Earlier this month, Adrian Chen penned a disturbing article for the New York Times Magazine outlining how online trolls based in Russia were attempting to manipulate Americans through false media and political misdirection. These Russian trolls are now attempting to discredit his story by wiping it from the internet.
Chen's piece, called “The Agency”, details a massive operation with ties to the Russian government that perpetuates false news stories, propaganda and general trolling against anti-Russian rhetoric:
Radio Free Europe extensively documented the “troll farms” in Russia, but Chen's discovery of an English-language social media army seems almost unbelievable... Until he began documenting a number of eerie incidents, the most troubling being the #ColumbianChemicals hoax.
This media hack took place on September 11, 2014, and supposedly documented (with hundreds of coordinated tweets) a chemical plant explosion in Louisiana. The elaborate fake story included multiple copied websites and a YouTube video where ISIS took credit for the “attack”:
Plus, this video:
Chen interviewed Louisiana locals about the incident, who called it a sick prank. Chen, however, had come to a different conclusion:
The Columbian Chemicals hoax was not some simple prank by a bored sadist. It was a highly coordinated disinformation campaign, involving dozens of fake accounts that posted hundreds of tweets for hours, targeting a list of figures precisely chosen to generate maximum attention.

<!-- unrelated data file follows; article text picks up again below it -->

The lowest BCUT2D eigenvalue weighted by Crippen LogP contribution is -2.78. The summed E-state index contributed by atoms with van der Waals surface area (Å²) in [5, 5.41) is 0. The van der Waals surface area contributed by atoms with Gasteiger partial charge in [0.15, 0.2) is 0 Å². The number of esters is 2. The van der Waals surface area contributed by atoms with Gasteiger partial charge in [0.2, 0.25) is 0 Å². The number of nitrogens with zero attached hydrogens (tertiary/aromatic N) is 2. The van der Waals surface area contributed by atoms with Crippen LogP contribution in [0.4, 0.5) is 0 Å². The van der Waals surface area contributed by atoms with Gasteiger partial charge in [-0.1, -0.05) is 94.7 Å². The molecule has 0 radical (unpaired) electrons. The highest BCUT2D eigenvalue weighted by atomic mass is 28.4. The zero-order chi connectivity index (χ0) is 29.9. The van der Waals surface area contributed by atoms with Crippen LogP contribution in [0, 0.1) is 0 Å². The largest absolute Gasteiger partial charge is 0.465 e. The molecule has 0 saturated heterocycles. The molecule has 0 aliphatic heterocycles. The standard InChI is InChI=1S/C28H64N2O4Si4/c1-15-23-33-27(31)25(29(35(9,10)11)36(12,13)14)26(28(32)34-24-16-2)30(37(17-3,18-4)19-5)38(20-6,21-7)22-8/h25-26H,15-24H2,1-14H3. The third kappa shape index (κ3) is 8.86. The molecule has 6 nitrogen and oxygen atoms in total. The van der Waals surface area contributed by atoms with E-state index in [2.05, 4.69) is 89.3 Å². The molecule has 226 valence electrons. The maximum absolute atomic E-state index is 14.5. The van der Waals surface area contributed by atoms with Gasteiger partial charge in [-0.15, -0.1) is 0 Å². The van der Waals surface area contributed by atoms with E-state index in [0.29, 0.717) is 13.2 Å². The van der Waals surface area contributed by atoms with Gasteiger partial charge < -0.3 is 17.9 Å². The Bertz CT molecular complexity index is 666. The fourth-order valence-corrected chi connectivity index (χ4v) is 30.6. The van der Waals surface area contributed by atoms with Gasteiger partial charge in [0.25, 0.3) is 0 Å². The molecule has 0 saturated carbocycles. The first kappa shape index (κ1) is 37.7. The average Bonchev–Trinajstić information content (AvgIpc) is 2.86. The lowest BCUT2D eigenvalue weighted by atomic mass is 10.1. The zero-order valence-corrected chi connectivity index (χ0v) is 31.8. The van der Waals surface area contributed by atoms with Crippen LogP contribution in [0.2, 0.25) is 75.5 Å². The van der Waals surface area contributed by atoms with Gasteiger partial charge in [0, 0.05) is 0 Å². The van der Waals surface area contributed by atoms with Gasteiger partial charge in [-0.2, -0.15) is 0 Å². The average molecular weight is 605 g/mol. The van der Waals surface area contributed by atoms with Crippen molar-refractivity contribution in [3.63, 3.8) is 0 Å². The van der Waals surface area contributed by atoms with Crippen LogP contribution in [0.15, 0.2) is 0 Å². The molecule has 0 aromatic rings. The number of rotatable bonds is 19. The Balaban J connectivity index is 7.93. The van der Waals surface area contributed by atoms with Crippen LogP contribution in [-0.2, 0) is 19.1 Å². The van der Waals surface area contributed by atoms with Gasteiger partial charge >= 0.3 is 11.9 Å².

The perpetrators didn’t just doctor screenshots from CNN; they also created fully functional clones of the websites of Louisiana TV stations and newspapers. The YouTube video of the man watching TV had been tailor-made for the project.
A Wikipedia page was even created for the Columbian Chemicals disaster, which cited the fake YouTube video. As the virtual assault unfolded, it was complemented by text messages to actual residents in St. Mary Parish. It must have taken a team of programmers and content producers to pull off.
Chen had discovered a lead through documents from Russia that were hacked by Anonymous International. The hacked messages included emails from an organization called the Internet Research Agency — the same group employing trolls in Russia.
The emails revealed a number of user names for an operation in English. Chen then began the long process of cross-referencing, and he did find a connection. So, he decided to travel to Russia and confirm his theory, which is when his story shifts from odd to frightening.
While researching and validating his findings, Russian media outlets with vague connections to the Internet Research Agency and the Kremlin, began an operation to discredit him. After he unknowingly met a Neo-Nazi, the Russian press vilified him, saying he was recruiting for the U.S. They even went so far as to create a propaganda video (which proved his entire trip had been under surveillance).
Chen's chilling story became all the more disturbing when his meticulous sourcing of troll accounts, and even the damning YouTube video, were wiped from the internet. All three of the Facebook pages Chen mentioned as part of the trolling network made up of mostly politically-motivated accounts (Spread Your Wings, Art Gone Conscious, and Celebrities Against Obama) mysteriously disappeared in the past week. Their Twitter counterparts also vanished.
The only thing left are the #ColumbianChemicals tweets, all posted by accounts with barely a handful of followers, abandoned months ago.
So what happens now? While the Russia troll army deletes the evidence Chen meticulously provided, they have continued with smaller media stunts, just as fake. Other examples include a supposed Chicago Tribune banner referencing Ukraine:
And this one, which claims Russian tanks were projected on the White House:
Lyudmila Savchuk, a whistleblower formerly employed by Internet Research Agency, is suing the troll-machine in an attempt to shut down the operation. Her court date has been postponed to June 23rd, but in the meantime, the online Russian agency will continue to spread their propaganda with each insidious tweet.